Using Google I found Tommy Franks derogatory quote about Douglas Feith that appears in Bob Woodward's book "Plan of Attack" and is related to the Geneva convention. Unfrotunately I have not able to find a connection to robust regression yet. See http://www.nndb.com/people/100/000047956/.
As I research this more I think this was most likely a joke perhaps related to this:
"In December 2001, Secretary of Defense Donald Rumsfeld and then Bush received Franks’s preliminary commander’s estimate, followed by
the first workable’, in Tenet’s words, Iraq war plan put to Bush on 1
February 2002 and successive plans through to Bush’s final approval on
6 September. One of the variables from the outset was the degree
of international support and involvement. The assumptions about levels
of allied support ranged from ‘robust’ through ‘reduced’ to nil. If
the American military had their way, they would operate unilaterally,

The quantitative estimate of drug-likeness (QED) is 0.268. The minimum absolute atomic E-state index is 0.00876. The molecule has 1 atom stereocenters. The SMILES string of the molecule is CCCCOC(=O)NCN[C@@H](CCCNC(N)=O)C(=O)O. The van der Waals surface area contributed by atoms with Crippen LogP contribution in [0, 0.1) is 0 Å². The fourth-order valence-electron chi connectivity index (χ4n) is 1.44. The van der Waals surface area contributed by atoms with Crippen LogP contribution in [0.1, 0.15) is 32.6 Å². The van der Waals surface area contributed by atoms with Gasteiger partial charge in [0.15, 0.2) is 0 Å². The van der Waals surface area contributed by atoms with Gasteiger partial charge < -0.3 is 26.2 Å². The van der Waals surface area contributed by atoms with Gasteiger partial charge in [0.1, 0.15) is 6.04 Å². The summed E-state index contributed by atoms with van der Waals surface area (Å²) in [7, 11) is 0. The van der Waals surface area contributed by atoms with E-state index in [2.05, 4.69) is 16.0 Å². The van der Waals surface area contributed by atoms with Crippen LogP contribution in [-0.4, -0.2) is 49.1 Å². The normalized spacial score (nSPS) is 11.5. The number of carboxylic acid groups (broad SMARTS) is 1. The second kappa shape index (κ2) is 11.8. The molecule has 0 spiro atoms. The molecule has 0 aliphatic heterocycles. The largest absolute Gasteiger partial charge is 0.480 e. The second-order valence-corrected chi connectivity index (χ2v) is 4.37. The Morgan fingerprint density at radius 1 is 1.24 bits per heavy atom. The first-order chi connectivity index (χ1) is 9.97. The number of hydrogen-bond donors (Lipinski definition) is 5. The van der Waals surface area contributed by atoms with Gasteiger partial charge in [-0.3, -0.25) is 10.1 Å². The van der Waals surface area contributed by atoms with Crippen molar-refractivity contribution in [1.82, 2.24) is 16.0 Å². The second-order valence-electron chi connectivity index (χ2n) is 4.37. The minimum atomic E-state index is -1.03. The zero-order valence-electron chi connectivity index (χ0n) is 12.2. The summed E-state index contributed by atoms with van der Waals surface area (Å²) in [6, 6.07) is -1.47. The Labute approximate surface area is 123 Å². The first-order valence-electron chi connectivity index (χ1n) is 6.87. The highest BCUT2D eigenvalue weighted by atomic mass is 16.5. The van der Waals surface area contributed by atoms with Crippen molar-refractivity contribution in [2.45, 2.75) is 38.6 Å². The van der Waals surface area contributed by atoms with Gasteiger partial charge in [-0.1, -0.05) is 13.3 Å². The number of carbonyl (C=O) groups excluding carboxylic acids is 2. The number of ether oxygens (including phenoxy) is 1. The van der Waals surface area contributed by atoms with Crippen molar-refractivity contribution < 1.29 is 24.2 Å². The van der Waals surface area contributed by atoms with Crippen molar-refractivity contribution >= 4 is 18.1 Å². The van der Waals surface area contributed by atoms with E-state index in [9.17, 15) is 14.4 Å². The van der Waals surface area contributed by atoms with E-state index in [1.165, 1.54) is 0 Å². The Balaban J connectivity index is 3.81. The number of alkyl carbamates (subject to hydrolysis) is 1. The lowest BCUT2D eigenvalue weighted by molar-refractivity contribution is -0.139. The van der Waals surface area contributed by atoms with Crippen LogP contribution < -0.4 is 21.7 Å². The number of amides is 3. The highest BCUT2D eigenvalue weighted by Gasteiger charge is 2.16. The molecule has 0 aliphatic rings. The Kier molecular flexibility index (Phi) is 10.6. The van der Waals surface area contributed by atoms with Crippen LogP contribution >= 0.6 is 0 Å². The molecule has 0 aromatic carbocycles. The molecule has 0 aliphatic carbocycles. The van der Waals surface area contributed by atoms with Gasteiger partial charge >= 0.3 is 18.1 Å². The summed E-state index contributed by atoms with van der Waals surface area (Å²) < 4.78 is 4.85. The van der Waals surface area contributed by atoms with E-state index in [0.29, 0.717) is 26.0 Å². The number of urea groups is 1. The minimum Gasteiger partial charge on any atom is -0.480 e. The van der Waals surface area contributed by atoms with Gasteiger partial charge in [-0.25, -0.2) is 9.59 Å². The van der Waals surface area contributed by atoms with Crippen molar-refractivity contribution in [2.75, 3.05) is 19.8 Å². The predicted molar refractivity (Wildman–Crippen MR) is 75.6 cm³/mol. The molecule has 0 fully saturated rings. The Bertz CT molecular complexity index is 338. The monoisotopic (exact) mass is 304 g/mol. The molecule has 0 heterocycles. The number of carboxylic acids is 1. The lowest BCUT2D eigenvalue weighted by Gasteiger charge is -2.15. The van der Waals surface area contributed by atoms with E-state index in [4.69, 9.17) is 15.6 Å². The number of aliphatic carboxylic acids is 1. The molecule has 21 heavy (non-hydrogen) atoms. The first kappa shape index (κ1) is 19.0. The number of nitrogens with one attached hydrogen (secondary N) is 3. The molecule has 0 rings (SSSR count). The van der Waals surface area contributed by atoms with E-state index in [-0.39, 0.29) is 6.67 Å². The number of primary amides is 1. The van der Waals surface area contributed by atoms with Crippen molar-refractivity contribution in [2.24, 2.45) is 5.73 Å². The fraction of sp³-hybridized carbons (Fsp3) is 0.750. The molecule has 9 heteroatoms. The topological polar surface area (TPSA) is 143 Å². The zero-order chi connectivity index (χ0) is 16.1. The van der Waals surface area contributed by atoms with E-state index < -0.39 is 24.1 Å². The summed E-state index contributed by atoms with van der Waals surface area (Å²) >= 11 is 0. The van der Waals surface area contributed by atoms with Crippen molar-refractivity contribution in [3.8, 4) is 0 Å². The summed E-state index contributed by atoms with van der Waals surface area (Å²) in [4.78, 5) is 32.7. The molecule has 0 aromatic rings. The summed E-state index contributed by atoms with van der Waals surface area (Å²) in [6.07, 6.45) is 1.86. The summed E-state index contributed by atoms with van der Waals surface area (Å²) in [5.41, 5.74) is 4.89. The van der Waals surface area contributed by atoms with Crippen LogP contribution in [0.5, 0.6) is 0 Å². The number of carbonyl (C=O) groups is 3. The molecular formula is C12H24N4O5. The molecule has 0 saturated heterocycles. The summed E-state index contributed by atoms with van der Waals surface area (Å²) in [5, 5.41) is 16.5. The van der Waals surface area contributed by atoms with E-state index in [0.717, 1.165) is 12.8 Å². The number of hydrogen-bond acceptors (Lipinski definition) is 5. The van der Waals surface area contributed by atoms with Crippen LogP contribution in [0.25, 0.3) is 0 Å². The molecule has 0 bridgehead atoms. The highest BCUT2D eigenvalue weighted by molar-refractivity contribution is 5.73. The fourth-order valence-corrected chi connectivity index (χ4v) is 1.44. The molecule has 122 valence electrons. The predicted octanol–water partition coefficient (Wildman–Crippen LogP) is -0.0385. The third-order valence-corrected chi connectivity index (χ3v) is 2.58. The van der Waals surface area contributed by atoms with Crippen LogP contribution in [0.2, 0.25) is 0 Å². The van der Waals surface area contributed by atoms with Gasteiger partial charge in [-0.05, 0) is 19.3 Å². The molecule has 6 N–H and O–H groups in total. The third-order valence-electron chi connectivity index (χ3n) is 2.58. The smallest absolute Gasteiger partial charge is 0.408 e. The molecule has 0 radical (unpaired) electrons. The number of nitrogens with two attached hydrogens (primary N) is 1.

but pressures come from the politicians to make room for allies."
I found this quote of Franks which is most likely connected to the Lancet article:
"In the article below we were wrong to say that a household survey conducted by the World Health Organisation and the Iraqi health
ministry found that the rate of violent deaths had doubled in Iraq
after the invasion. The survey did not make this finding. Figures that
were unadjusted for under-reporting showed a doubling of the rate of
all deaths and a violence-related death rate about 11 times higher.
The article said the survey estimated that 151,000 civilians had been
killed since the invasion. That figure included combatants. The
article below should have also made clear that the Lancet and Opinion
Research Business surveys included combatants as well as civilians."
" Lieutenant General Tommy Franks, who led the invasions of Iraq and
Afghanistan during his time as head of US Central Command, once
announced, "We don't do body counts." This blunt response to a
question about civilian casualties was an attempt to distance George
Bush's wars from the disaster of Vietnam. One of the rituals of that
earlier conflict was the daily announcement of how many Vietnamese
fighters US forces had killed. It was supposed to convince a sceptical
American public that victory was coming. But the 'body count' concept
sounded callous - and never more so than when it emerged that many of
the alleged guerrilla dead were in fact women, children and other